It’s a popular holiday destination for a reason! The combination of the the incredible food, weather and variety of scenery make it such a special place for me. The area surrounding Lake Garda is an alpine wonderland. Exploring the mountains and lakes was such a privilege, so many breathtaking views, and even though it was warm, everything was washed in this amazing blue light, probably the moisture in the air, it made for some stunning scenes to photograph. I’d recommend visiting in the off seasons in order to appreciate the true sense of space without the crowds of tourists, because there are some stunning small towns and villages, where I could just sit and watch the world go by for days with a glass of wine and some fresh pasta!

Has there been a particularly memorable project either past or present?

I’m currently working on my first long-term project, a collaboration with a Manchester based artist called Tom Musgrove. We’re visiting a selection of the most stunning locations across the UK, and each creating a piece for each location, which we’ll be exhibiting side-by-side at a show in the autumn. It’s taken nearly 2 years already, and it’s been great to visit stunning places that are only a few hours away. Our most recent trip to Glen Coe in Scotland was just incredible, the scenery, the light, the people we met, the conversations it sparked, the whole experience was very memorable. I also get to watch my work evolve, which is very important, but the most influential element has been the development of my relationship with Tom, the opportunity to discuss the discourse of our work, our varying methods and explore the motivations behind each piece we create. Tom takes his time on each trip to sketch, which has really forced me to slow down and appreciate the changing elements and light within the landscape.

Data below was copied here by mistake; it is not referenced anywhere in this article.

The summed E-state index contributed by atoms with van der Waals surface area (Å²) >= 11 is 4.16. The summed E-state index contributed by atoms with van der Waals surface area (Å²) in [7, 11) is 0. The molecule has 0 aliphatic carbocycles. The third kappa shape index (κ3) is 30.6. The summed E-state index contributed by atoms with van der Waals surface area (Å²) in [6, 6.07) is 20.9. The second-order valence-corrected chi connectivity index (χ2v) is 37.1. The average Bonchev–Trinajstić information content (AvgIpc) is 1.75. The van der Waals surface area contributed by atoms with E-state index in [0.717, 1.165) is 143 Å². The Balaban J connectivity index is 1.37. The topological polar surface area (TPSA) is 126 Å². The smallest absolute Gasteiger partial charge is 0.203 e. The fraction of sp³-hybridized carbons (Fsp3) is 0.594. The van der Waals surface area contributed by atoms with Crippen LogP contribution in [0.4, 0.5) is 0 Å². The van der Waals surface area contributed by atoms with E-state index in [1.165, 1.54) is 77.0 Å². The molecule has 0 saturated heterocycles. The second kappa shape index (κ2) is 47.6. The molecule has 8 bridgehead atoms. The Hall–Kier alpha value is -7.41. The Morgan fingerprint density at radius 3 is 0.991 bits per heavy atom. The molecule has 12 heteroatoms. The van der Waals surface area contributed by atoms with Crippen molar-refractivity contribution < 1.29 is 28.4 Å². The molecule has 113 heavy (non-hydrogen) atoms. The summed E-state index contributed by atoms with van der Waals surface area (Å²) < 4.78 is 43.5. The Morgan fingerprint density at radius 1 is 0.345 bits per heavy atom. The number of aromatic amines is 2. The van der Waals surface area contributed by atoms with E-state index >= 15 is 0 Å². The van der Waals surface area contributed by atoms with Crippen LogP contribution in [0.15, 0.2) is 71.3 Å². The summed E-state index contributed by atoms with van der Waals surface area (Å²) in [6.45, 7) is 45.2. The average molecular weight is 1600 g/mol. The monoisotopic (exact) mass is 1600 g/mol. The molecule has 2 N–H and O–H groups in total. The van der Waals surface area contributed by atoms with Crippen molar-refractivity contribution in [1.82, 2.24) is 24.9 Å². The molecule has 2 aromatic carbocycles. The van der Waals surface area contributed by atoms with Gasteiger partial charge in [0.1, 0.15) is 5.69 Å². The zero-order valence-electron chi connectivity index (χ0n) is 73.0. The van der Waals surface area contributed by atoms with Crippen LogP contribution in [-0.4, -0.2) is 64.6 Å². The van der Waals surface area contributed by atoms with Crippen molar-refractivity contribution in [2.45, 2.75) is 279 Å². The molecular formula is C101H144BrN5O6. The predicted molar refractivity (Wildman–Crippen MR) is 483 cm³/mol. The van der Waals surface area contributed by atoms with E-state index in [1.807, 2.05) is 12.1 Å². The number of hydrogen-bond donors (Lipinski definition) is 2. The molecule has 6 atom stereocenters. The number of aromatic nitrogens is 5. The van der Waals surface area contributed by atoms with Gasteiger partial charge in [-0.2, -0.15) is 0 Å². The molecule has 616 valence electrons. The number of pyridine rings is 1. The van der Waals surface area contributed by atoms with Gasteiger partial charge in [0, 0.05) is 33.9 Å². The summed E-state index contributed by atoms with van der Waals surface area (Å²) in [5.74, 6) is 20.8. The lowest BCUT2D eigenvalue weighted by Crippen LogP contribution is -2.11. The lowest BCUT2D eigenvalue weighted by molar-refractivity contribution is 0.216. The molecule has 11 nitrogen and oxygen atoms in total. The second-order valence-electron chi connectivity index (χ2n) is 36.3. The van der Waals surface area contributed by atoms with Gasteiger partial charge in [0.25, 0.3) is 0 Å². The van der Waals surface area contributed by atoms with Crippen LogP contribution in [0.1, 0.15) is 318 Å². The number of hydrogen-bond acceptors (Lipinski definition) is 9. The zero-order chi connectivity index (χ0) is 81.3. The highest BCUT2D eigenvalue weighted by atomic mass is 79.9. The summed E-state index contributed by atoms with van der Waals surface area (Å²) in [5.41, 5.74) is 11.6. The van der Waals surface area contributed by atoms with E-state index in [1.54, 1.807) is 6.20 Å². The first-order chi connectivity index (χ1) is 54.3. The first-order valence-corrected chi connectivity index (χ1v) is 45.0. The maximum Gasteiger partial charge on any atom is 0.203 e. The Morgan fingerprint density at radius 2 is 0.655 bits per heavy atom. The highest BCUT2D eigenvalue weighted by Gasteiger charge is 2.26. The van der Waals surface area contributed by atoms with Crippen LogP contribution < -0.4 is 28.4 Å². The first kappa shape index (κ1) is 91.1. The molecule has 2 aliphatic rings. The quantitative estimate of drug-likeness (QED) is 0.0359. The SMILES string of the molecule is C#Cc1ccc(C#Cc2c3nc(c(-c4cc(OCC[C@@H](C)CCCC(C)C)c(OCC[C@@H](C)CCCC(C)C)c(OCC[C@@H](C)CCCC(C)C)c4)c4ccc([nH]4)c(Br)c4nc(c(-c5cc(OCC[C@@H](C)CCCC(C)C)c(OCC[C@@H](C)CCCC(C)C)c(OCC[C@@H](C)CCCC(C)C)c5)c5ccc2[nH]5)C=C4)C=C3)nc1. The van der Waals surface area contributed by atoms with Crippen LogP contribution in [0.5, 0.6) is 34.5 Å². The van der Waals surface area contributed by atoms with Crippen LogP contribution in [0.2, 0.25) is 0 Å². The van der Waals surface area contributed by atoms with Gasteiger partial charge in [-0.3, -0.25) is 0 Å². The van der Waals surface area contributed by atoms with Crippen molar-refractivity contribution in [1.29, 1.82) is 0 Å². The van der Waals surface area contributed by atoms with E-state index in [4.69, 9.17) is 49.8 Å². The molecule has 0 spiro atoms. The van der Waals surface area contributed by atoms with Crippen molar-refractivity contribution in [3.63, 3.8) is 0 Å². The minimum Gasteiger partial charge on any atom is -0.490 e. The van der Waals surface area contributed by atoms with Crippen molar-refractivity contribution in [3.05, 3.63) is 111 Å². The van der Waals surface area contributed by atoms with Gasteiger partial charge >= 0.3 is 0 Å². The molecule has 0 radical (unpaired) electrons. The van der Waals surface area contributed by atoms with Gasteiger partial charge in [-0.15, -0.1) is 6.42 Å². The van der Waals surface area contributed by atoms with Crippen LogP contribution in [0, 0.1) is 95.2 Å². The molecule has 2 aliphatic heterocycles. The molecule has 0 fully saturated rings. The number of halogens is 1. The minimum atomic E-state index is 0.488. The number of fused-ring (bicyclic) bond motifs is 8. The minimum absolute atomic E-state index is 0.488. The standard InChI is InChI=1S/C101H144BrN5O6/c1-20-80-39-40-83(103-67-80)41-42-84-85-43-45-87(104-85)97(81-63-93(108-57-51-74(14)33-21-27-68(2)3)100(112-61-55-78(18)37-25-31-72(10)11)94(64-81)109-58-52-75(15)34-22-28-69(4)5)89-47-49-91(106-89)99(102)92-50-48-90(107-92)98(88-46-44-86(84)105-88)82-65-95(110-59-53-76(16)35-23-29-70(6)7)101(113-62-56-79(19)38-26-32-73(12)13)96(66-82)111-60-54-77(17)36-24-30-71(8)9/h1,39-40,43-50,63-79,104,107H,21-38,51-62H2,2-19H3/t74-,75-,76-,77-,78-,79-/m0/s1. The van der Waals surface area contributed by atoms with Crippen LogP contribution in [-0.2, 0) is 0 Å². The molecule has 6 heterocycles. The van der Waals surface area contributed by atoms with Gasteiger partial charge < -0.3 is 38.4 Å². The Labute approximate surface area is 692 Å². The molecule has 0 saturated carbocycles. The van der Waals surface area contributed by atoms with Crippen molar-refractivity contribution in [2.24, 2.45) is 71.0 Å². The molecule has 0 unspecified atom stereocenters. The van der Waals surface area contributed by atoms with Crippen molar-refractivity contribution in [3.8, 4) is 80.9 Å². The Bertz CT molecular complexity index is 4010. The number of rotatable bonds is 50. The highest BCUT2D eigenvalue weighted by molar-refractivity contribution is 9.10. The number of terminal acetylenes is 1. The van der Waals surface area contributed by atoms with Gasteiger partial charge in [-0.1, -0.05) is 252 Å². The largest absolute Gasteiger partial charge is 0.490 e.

Mountains above Riva

What is your dream subject?

I don’t know if I have one at the moment, maybe that will develop over time. For now, any scenic location that I have the chance to explore with my camera in my own time would be a dream come true! Every commission I receive or project that I set out to do furthers my work, it’s a fresh challenge that I want to fully embrace. I still feel like I’m defining my practice and as a result, my style or imagery, maybe one day that will feel more concrete, or maybe I’ll just keep trying new things!

A selection of Simon's landscape work is up at www.simonbray.co.uk and can also be spired on Instagram.

Sirmione Jetty

Sunset from Peschiera

Sirnione Tree

Sale Waters Edge

Salo

Venice

The Chaos Older Still

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Rome-4to Rome to Rome, la città aperta

The light here is ancient, the chaos older still— buzzing across the Appian Way, but one of the every that lead to the city eternal, suspended, you can hear her muffled roars, traces of a hungry mouth with frazzled mane a cracked throat craving aqueducts defunct, now long dry and thistle crowned. What could appear as more bereft than landscapes of rubble, marble stripped and sun burnt, awaiting still another ravaging? Yet therein is her secret held: there remains in these fabled ruins, bequeathed to us as though our coming had been foretold, a quivering palpable beneath the footfalls of our approach waiting to be given voice and body— for a city is never completed, only inherited.

Poem by David Warren Grunner and Photographs by Nic Rue.

to Rome

to Rome

to Rome

to Rome

to Rome

to Rome

to Rome

to Rome

Tom Bunning

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Death Valley - Photographed by Tom Bunning We met Tom Bunning in a coffee shop in South London where he greeted us with coffee and a portfolio. Understandably, we fell instantly in love with his photographed world, made up of etherial landscapes that play with light and scale and intimate portraits that capture the sitter's soul in the most artful way possible. We just had to chat to him about what makes his work so easy to get completely lost within.

What do you love about photography?

Where to start. I think I love a photo’s ability to transport the viewer: be it back to a special memory; forward to a place they’d love to visit, or to give a glimpse into a person’s mind. But in less romantic terms, I’m basically a lazy painter. If I found that wielding a paintbrush gave me as much immediate pleasure as taking a photo does I’d probably be trying to do that now, probably rather badly. For me the greatest pleasure right now is to be able to earn a living doing something that I love. Fingers crossed that continues. I also really enjoy seeing other photographers’ work. I feel part of a community of like-minded souls, all of us trying to create something meaningful or beautiful or interesting, using photography to try to make sense of our world.